They put me in touch with The Ectopic Pregnancy Trust and I read every page on its website and every single story on the forum. I sat in my pyjamas with a cup of tea every morning for hours.
That became my routine and it was my lifeline. I asked questions on the forum and craved positive stories of women managing to get through their grief and being able to conceive. It was my constant question – “Have you had children?”
Grief like that is so emotionally debilitating but it doesn’t have a timeframe and coming to terms with that loss is immense.
Recovering from emergency surgery is hard in itself but after a few weeks generally most women are able to go about their day-to-day lives from a physical perspective. But emotionally, it’s different.
There are no “shoulds” or “musts”. It is a deeply personal journey and each woman has her own path. I felt utterly broken like a china doll and vulnerable in a way I’d never felt before.
I was heartbroken over our loss, angry about what had happened and anxious about the future. It seemed like Amit was going on ahead of me and it took a lot of painful discussion to realise he was also mourning the loss of our baby but had also dealt with a fear I hadn’t really processed– the possibility of losing me too.
Our intimacy was always an important part of our relationship and, as before, decided not to try actively to conceive again.
The idea of physical intimacy itself was nerve-wracking. We followed the EPT’s information regarding waiting two proper menstrual cycles before trying again to allow for physical and emotional healing.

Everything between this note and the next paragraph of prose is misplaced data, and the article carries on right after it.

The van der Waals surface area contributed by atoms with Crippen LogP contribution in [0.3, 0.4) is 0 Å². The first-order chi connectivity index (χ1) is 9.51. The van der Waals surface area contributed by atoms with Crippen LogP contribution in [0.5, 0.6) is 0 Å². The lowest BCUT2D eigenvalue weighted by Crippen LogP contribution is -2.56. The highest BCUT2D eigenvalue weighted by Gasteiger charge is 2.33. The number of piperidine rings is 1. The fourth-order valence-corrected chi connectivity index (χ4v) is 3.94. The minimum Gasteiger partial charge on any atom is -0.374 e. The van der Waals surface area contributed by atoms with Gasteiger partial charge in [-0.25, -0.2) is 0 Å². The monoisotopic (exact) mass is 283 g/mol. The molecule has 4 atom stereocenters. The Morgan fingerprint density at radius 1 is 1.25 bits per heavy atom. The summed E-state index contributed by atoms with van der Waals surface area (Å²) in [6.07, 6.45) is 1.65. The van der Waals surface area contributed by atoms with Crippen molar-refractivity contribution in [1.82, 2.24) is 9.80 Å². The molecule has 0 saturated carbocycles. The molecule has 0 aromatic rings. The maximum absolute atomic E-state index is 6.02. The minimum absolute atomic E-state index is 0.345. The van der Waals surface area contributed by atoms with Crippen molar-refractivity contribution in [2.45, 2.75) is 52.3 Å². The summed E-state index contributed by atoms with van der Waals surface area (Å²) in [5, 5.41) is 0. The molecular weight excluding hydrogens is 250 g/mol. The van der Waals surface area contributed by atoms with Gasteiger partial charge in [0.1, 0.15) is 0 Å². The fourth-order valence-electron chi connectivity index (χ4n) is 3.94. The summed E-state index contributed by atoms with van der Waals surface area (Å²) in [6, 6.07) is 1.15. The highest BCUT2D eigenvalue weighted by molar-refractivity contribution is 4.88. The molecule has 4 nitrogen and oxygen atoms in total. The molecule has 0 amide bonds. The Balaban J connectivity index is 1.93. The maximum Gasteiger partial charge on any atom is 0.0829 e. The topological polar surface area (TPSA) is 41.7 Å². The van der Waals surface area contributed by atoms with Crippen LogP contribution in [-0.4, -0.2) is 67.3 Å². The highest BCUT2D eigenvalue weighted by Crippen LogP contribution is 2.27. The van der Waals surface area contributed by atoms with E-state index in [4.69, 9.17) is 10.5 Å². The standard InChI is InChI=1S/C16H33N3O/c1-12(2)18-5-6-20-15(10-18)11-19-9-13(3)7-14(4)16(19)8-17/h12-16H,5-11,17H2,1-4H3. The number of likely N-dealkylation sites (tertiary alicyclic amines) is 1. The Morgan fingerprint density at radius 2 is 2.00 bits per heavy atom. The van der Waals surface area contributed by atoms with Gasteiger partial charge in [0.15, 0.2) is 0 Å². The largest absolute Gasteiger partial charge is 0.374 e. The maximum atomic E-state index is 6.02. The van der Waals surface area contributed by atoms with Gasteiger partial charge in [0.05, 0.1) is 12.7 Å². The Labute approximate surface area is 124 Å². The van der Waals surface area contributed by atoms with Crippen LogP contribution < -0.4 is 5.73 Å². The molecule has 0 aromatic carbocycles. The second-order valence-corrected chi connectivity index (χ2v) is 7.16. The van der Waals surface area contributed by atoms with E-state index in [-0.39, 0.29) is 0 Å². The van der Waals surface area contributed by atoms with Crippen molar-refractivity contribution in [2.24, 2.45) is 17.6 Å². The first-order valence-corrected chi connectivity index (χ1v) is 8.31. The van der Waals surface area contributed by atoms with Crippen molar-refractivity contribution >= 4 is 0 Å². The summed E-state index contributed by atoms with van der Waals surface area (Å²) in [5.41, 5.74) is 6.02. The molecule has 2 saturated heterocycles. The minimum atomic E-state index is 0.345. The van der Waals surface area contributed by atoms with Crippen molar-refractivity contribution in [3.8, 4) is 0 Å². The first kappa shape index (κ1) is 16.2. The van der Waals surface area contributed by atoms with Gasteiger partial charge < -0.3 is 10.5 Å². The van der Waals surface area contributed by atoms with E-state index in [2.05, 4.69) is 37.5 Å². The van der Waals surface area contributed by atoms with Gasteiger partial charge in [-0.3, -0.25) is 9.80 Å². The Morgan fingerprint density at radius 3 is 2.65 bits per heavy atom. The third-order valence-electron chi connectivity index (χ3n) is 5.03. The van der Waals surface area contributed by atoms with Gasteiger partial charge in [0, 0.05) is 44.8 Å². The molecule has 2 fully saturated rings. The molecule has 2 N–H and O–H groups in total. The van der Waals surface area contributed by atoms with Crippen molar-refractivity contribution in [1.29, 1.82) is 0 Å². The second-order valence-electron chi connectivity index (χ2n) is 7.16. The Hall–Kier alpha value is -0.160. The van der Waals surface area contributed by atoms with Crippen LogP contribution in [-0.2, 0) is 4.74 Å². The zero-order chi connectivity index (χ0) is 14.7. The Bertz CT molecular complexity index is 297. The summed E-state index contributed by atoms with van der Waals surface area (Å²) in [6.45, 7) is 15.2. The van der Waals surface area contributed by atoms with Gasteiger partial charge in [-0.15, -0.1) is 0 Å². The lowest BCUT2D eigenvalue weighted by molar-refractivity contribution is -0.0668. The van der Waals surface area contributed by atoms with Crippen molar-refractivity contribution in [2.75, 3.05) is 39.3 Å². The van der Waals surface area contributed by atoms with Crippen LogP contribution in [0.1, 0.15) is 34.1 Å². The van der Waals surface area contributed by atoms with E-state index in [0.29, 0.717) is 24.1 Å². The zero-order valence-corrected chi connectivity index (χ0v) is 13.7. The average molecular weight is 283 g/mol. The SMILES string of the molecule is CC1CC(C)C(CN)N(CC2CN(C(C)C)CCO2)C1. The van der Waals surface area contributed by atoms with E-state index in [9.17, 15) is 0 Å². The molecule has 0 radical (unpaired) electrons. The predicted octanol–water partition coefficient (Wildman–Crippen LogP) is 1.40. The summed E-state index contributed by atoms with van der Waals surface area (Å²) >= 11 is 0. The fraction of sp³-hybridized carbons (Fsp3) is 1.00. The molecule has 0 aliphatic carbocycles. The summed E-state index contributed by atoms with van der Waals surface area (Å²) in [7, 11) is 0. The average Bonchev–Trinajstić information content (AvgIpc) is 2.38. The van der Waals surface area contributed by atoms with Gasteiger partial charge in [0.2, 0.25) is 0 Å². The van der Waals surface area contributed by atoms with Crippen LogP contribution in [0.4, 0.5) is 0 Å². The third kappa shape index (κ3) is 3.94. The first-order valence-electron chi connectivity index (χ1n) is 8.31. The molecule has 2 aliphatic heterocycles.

An experience like an ectopic pregnancy has a huge impact on subsequent pregnancies
When we discovered a few months later that I was pregnant again, I burst into tears with a mixture of joy, relief and fear and that fear continued not just until our son was born safely, but until he was about one-year-old.
An experience like an ectopic pregnancy has a huge impact on subsequent pregnancies – it is no longer a carefree time and it’s hard to relax.
When we decided to try again for a sibling for our son, I had an early miscarriage which brought its own pain.
When I conceived for the fourth time, I had pain at around six or seven weeks which was frightening because of everything that I had already been through.
When I went for the early scan, I was reassured that all was fine, but again, I don’t think I relaxed until our second son was born safely.
The boys are now seven and four and they are our world. We feel our family is complete – I’m one of two children and so is Amit so this was always our perfect number – but we could never have imagined what we would go through to have our children.
I volunteered with The Ectopic Pregnancy Trust at first and took over as Director four-and-a-half years ago.
I’m so often asked – as I asked myself – if I went on to have children and I’m so grateful that I can say yes, not just for us, but I know I can give others hope.
Read also: 6 Things You Should Know About Ectopic Pregnancy
The Ectopic Pregnancy Trust – ectopic.org.uk
The Ectopic Pregnancy Trust provides information, education and support to those affected by ectopic pregnancy and to the health professionals who care for them. It ensures women and their families leave hospital with relevant information and have someone to talk to about their trauma.
Seek medical help immediately if you suspect you might have an ectopic pregnancy.
Munira Oza was talking to Joan McFadden